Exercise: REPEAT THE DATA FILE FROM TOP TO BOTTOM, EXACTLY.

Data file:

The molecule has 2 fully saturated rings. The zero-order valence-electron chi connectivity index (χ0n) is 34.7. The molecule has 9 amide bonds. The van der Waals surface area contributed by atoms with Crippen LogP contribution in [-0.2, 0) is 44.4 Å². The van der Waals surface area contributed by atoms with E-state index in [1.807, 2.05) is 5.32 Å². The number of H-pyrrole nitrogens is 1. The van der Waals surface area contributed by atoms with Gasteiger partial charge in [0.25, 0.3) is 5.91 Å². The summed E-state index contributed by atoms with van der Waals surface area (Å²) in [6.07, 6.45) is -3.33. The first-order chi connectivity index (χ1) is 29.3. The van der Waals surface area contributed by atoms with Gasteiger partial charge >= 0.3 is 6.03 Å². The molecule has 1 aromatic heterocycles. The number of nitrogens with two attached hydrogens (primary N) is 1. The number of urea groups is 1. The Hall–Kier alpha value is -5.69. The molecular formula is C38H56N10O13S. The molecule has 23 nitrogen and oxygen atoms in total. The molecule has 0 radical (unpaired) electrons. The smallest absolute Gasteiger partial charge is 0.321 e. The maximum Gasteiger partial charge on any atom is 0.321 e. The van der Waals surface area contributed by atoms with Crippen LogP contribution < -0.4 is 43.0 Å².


The molecule has 2 fully saturated rings. The zero-order valence-electron chi connectivity index (χ0n) is 34.7. The molecule has 9 amide bonds. The van der Waals surface area contributed by atoms with Crippen LogP contribution in [-0.2, 0) is 44.4 Å². The van der Waals surface area contributed by atoms with E-state index in [1.807, 2.05) is 5.32 Å². The number of H-pyrrole nitrogens is 1. The van der Waals surface area contributed by atoms with Gasteiger partial charge in [0.25, 0.3) is 5.91 Å². The summed E-state index contributed by atoms with van der Waals surface area (Å²) in [6.07, 6.45) is -3.33. The first-order chi connectivity index (χ1) is 29.3. The van der Waals surface area contributed by atoms with Gasteiger partial charge >= 0.3 is 6.03 Å². The molecule has 1 aromatic heterocycles. The number of nitrogens with two attached hydrogens (primary N) is 1. The number of urea groups is 1. The Hall–Kier alpha value is -5.69. The molecular formula is C38H56N10O13S. The molecule has 23 nitrogen and oxygen atoms in total. The molecule has 0 radical (unpaired) electrons. The smallest absolute Gasteiger partial charge is 0.321 e. The maximum Gasteiger partial charge on any atom is 0.321 e. The van der Waals surface area contributed by atoms with Crippen LogP contribution < -0.4 is 43.0 Å².